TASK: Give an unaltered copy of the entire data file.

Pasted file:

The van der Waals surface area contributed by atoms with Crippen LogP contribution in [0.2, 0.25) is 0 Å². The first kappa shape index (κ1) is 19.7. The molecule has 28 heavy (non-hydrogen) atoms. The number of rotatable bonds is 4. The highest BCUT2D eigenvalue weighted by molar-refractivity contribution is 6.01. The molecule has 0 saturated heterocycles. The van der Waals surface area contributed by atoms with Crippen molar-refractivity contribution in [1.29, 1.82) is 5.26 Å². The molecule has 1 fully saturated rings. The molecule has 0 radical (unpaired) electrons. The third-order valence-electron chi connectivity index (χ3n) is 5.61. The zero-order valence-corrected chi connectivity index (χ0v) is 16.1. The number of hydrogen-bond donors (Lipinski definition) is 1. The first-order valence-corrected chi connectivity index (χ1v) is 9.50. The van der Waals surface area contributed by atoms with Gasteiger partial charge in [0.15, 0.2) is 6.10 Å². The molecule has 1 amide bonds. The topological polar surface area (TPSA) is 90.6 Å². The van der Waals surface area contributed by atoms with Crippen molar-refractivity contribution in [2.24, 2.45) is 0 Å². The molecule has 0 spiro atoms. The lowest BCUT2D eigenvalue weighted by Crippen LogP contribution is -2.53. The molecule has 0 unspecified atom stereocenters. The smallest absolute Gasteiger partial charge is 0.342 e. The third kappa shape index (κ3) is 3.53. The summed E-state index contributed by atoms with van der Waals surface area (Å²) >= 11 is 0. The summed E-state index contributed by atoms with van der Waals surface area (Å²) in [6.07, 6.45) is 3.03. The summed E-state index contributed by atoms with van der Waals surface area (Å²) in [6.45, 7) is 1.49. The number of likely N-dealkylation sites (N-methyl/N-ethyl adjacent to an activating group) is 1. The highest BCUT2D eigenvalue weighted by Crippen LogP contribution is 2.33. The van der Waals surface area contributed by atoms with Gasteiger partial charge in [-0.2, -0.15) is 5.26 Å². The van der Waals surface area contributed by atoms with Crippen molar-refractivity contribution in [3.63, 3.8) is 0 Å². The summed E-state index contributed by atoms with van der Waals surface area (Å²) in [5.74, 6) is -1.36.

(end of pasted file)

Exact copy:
The van der Waals surface area contributed by atoms with Crippen LogP contribution in [0.2, 0.25) is 0 Å². The first kappa shape index (κ1) is 19.7. The molecule has 28 heavy (non-hydrogen) atoms. The number of rotatable bonds is 4. The highest BCUT2D eigenvalue weighted by molar-refractivity contribution is 6.01. The molecule has 0 saturated heterocycles. The van der Waals surface area contributed by atoms with Crippen molar-refractivity contribution in [1.29, 1.82) is 5.26 Å². The molecule has 1 fully saturated rings. The molecule has 0 radical (unpaired) electrons. The third-order valence-electron chi connectivity index (χ3n) is 5.61. The zero-order valence-corrected chi connectivity index (χ0v) is 16.1. The number of hydrogen-bond donors (Lipinski definition) is 1. The first-order valence-corrected chi connectivity index (χ1v) is 9.50. The van der Waals surface area contributed by atoms with Gasteiger partial charge in [0.15, 0.2) is 6.10 Å². The molecule has 1 amide bonds. The topological polar surface area (TPSA) is 90.6 Å². The van der Waals surface area contributed by atoms with Crippen molar-refractivity contribution in [2.24, 2.45) is 0 Å². The molecule has 0 spiro atoms. The lowest BCUT2D eigenvalue weighted by Crippen LogP contribution is -2.53. The molecule has 0 unspecified atom stereocenters. The smallest absolute Gasteiger partial charge is 0.342 e. The third kappa shape index (κ3) is 3.53. The summed E-state index contributed by atoms with van der Waals surface area (Å²) >= 11 is 0. The summed E-state index contributed by atoms with van der Waals surface area (Å²) in [6.07, 6.45) is 3.03. The summed E-state index contributed by atoms with van der Waals surface area (Å²) in [6.45, 7) is 1.49. The number of likely N-dealkylation sites (N-methyl/N-ethyl adjacent to an activating group) is 1. The highest BCUT2D eigenvalue weighted by Crippen LogP contribution is 2.33. The van der Waals surface area contributed by atoms with Gasteiger partial charge in [-0.2, -0.15) is 5.26 Å². The van der Waals surface area contributed by atoms with Crippen molar-refractivity contribution in [3.63, 3.8) is 0 Å². The summed E-state index contributed by atoms with van der Waals surface area (Å²) in [5.74, 6) is -1.36.